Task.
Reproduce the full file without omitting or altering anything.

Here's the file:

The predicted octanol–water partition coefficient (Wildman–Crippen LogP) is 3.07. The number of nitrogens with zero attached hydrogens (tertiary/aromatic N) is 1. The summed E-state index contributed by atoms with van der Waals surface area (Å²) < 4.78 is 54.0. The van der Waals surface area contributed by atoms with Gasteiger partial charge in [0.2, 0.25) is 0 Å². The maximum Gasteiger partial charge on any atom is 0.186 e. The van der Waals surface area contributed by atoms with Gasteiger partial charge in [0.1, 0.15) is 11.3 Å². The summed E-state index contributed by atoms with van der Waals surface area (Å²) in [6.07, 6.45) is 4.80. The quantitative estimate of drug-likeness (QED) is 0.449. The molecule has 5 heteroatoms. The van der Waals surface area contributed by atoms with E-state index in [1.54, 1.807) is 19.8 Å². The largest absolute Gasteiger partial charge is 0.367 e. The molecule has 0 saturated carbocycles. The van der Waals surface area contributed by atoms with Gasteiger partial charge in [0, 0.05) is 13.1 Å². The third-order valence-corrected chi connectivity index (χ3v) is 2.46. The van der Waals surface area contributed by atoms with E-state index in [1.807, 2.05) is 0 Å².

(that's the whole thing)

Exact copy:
The predicted octanol–water partition coefficient (Wildman–Crippen LogP) is 3.07. The number of nitrogens with zero attached hydrogens (tertiary/aromatic N) is 1. The summed E-state index contributed by atoms with van der Waals surface area (Å²) < 4.78 is 54.0. The van der Waals surface area contributed by atoms with Gasteiger partial charge in [0.2, 0.25) is 0 Å². The maximum Gasteiger partial charge on any atom is 0.186 e. The van der Waals surface area contributed by atoms with Gasteiger partial charge in [0.1, 0.15) is 11.3 Å². The summed E-state index contributed by atoms with van der Waals surface area (Å²) in [6.07, 6.45) is 4.80. The quantitative estimate of drug-likeness (QED) is 0.449. The molecule has 5 heteroatoms. The van der Waals surface area contributed by atoms with E-state index in [1.54, 1.807) is 19.8 Å². The largest absolute Gasteiger partial charge is 0.367 e. The molecule has 0 saturated carbocycles. The van der Waals surface area contributed by atoms with Gasteiger partial charge in [0, 0.05) is 13.1 Å². The third-order valence-corrected chi connectivity index (χ3v) is 2.46. The van der Waals surface area contributed by atoms with E-state index in [1.807, 2.05) is 0 Å².